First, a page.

However, the reality is that you really will not end up saving anything if you are spending more than what you originally intended. If you entered a store with this sign on the door and you intended to buy just one cocktail dress – but you end up buying four dresses and a pair of shoes which are on sale, you’ll simply go home with a drained wallet which is not worth the savings at all.
What’s worse is when the charges end up being on your credit card, and you find yourself still paying for the purchases months later.
2. This [insert item name here] is a must-have!
Save for basics like food, shelter and clothing, there’s really no such thing as an item that you cannot live without. This is just a marketing ploy used by retailers to make you part with your hard-earned money. If you see an item in the stores which you personally consider as a must-have, ask yourself first if it falls under the category of want or need.
It most likely is a want instead of a need, which means that it’s a luxury that you can definitely live without. If this is the case, there’s the 30-day rule that you can follow. Once you see an item that you’d really love to buy, hold off on purchasing it and promise yourself that you would go back for it after 30 days. Once the waiting period is over, you can go back and buy the item if you still want it. By then, the urge to buy should have gone away and you’ll realize that you never really wanted it in the first place because there are more important things that you can use the money for.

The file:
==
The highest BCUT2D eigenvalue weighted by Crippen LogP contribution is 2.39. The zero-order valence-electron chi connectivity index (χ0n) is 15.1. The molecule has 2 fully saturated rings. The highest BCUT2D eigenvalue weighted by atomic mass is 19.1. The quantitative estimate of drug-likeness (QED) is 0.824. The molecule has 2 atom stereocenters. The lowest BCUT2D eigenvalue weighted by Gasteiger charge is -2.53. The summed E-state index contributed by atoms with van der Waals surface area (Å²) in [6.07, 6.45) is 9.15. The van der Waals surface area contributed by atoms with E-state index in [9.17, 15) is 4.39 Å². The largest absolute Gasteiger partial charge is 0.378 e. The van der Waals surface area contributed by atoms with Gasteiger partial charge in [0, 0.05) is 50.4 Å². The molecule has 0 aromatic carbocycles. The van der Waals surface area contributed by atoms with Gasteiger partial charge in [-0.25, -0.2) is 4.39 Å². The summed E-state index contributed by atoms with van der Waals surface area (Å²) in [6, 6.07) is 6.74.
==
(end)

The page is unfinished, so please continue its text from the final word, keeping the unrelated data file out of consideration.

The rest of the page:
3. If a website offers free shipping, I’m saving a lot of money
Financial experts say that retail websites entice you to spend a certain amount of money so that you can get free shipping. Doing this, you are not really saving money but spending more than what you actually intended. It’s probably fine to buy more in order to get free shipping if you really need the additional items.
If you’re doing your holiday shopping online, for instance, you can maximize the free shipping offer by meeting the minimum amount to qualify for such deals. But if you only need one or two items, you’ll probably end up saving more by simply paying for the shipping fee instead of meeting the required amount for free shipping.